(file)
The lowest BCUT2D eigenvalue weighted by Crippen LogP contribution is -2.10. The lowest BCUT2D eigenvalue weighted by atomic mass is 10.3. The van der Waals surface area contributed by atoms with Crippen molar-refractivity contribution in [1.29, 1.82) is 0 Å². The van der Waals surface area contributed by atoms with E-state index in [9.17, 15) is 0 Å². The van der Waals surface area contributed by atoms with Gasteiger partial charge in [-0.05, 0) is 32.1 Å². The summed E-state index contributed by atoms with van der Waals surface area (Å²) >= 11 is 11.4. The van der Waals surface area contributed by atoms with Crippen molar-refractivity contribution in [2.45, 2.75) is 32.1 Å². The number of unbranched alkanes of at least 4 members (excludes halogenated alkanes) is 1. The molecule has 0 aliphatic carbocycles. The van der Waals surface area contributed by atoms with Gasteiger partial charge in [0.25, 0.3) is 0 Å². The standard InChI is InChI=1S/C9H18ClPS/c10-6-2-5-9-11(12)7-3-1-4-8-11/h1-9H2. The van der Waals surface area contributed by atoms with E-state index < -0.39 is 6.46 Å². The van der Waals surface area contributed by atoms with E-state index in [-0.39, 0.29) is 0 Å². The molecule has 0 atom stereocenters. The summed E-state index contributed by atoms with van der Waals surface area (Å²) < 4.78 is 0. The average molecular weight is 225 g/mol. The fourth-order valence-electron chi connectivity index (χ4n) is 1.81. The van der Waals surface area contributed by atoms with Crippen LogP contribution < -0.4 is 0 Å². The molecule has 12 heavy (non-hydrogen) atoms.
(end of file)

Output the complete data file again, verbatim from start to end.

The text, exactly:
The lowest BCUT2D eigenvalue weighted by Crippen LogP contribution is -2.10. The lowest BCUT2D eigenvalue weighted by atomic mass is 10.3. The van der Waals surface area contributed by atoms with Crippen molar-refractivity contribution in [1.29, 1.82) is 0 Å². The van der Waals surface area contributed by atoms with E-state index in [9.17, 15) is 0 Å². The van der Waals surface area contributed by atoms with Gasteiger partial charge in [-0.05, 0) is 32.1 Å². The summed E-state index contributed by atoms with van der Waals surface area (Å²) >= 11 is 11.4. The van der Waals surface area contributed by atoms with Crippen molar-refractivity contribution in [2.45, 2.75) is 32.1 Å². The number of unbranched alkanes of at least 4 members (excludes halogenated alkanes) is 1. The molecule has 0 aliphatic carbocycles. The van der Waals surface area contributed by atoms with Gasteiger partial charge in [0.25, 0.3) is 0 Å². The standard InChI is InChI=1S/C9H18ClPS/c10-6-2-5-9-11(12)7-3-1-4-8-11/h1-9H2. The van der Waals surface area contributed by atoms with E-state index < -0.39 is 6.46 Å². The van der Waals surface area contributed by atoms with E-state index in [-0.39, 0.29) is 0 Å². The molecule has 0 atom stereocenters. The summed E-state index contributed by atoms with van der Waals surface area (Å²) < 4.78 is 0. The average molecular weight is 225 g/mol. The fourth-order valence-electron chi connectivity index (χ4n) is 1.81. The van der Waals surface area contributed by atoms with Crippen LogP contribution < -0.4 is 0 Å². The molecule has 12 heavy (non-hydrogen) atoms.